In an interview with CNN this week, renowned economist Mohamed El-Erian gave his views on how Bitcoin and Cryptocurrencies could disrupt the global monetary system.
In the CNN interview, El-Erian followed up on an earlier statement where he said that companies such as Tesla were only adding Bitcoin to their balance sheets because they didn’t know how else to mitigate their risk.
He said that low rates would normally cause government bonds to be the investor “safe asset” and this is how they would diversify away from equity. But, the artificially high price of government bonds had caused investors to look elsewhere.
Given the issues with gold at the moment he remarked that investors were bizarrely going into Bitcoin. Bizarre because of the high volatility that comes with the number one cryptocurrency.
- “A lot more people have gone into bitcoins as their risk mitigator, which sounds absurd because bitcoins are incredibly volatile, but this is a situation where it is, in the eyes of some investors, the least bad asset to use”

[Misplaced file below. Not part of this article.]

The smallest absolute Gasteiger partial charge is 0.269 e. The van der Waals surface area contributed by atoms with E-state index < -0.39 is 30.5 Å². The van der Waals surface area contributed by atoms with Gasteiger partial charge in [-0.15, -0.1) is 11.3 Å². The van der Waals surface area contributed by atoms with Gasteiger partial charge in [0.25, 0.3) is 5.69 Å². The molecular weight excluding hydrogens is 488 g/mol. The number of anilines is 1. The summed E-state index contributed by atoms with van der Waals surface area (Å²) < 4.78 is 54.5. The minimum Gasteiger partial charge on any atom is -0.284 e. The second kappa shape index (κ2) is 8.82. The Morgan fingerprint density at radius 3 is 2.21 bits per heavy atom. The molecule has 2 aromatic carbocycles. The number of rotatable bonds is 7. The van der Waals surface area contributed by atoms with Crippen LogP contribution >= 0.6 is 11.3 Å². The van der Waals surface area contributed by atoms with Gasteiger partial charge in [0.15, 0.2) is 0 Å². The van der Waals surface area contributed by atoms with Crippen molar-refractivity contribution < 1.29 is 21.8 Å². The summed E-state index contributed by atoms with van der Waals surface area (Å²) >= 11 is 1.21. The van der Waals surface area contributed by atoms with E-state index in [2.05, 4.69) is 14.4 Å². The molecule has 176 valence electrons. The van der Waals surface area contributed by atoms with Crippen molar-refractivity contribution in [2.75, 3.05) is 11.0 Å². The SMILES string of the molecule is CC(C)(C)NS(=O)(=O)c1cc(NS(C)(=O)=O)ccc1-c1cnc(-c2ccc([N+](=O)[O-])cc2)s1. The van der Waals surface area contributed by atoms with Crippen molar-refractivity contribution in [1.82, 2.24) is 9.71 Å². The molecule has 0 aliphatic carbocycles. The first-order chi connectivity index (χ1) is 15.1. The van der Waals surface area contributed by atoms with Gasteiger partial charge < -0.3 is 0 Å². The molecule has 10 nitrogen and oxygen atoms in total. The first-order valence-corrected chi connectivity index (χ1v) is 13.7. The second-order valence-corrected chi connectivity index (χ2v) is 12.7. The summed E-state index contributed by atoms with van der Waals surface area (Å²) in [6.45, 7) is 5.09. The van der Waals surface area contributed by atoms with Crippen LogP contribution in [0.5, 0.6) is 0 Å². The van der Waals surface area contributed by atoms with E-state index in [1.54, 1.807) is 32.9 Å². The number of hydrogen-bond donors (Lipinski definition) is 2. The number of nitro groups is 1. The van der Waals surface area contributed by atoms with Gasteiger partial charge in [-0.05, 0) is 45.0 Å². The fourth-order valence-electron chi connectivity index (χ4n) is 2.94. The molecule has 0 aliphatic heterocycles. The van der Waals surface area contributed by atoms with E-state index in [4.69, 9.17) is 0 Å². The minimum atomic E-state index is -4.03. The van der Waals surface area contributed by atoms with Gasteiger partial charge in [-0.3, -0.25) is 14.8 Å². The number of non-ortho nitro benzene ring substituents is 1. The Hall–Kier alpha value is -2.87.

When asked if he thought this was an appropriate choice for investors, given the lack of alternatives, he said that if you believed that private sector investment into crypto would continue then yes, it was a good investment. However, you also needed to weigh up whether governments would interfere, and that this was still an uncertainty in his view.
- “Be really careful, this is an asset that wants to establish itself, but can only establish itself if governments allow it to, and it takes a lot away from governments. It takes away what is called ‘Seigniorage’ – the ability to provide currency, and benefit from that.”
Asked about the massive M2 monetary supply growth being used as a justification for investors to buy cryptocurrencies, El-Erian said that there were 3 types of crypto investors; defensive, speculative and those who “truly believe we are debasing currencies”.
He pointed to the Fed continuing to grow the money supply even though the US economy now had “tailwinds”, and that people were wondering why the Fed “shouldn’t be taking its foot slowly off the accelerator”.